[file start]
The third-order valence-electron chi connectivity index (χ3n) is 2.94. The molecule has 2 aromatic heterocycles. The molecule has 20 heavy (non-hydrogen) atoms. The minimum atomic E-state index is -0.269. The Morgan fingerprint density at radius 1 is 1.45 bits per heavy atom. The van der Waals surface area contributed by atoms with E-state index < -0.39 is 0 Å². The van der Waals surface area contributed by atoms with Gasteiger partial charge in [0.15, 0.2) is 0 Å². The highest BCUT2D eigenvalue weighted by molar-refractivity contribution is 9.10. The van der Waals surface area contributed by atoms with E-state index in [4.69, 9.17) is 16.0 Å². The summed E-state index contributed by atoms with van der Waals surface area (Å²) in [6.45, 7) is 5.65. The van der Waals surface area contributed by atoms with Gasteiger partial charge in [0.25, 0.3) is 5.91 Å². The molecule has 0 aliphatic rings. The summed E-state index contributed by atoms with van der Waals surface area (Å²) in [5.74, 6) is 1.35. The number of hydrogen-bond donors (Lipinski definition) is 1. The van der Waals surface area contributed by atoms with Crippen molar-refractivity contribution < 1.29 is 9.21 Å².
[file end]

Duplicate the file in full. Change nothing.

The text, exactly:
The third-order valence-electron chi connectivity index (χ3n) is 2.94. The molecule has 2 aromatic heterocycles. The molecule has 20 heavy (non-hydrogen) atoms. The minimum atomic E-state index is -0.269. The Morgan fingerprint density at radius 1 is 1.45 bits per heavy atom. The van der Waals surface area contributed by atoms with E-state index < -0.39 is 0 Å². The van der Waals surface area contributed by atoms with Gasteiger partial charge in [0.15, 0.2) is 0 Å². The highest BCUT2D eigenvalue weighted by molar-refractivity contribution is 9.10. The van der Waals surface area contributed by atoms with E-state index in [4.69, 9.17) is 16.0 Å². The summed E-state index contributed by atoms with van der Waals surface area (Å²) in [6.45, 7) is 5.65. The van der Waals surface area contributed by atoms with Gasteiger partial charge in [0.25, 0.3) is 5.91 Å². The molecule has 0 aliphatic rings. The summed E-state index contributed by atoms with van der Waals surface area (Å²) in [5.74, 6) is 1.35. The number of hydrogen-bond donors (Lipinski definition) is 1. The van der Waals surface area contributed by atoms with Crippen molar-refractivity contribution < 1.29 is 9.21 Å².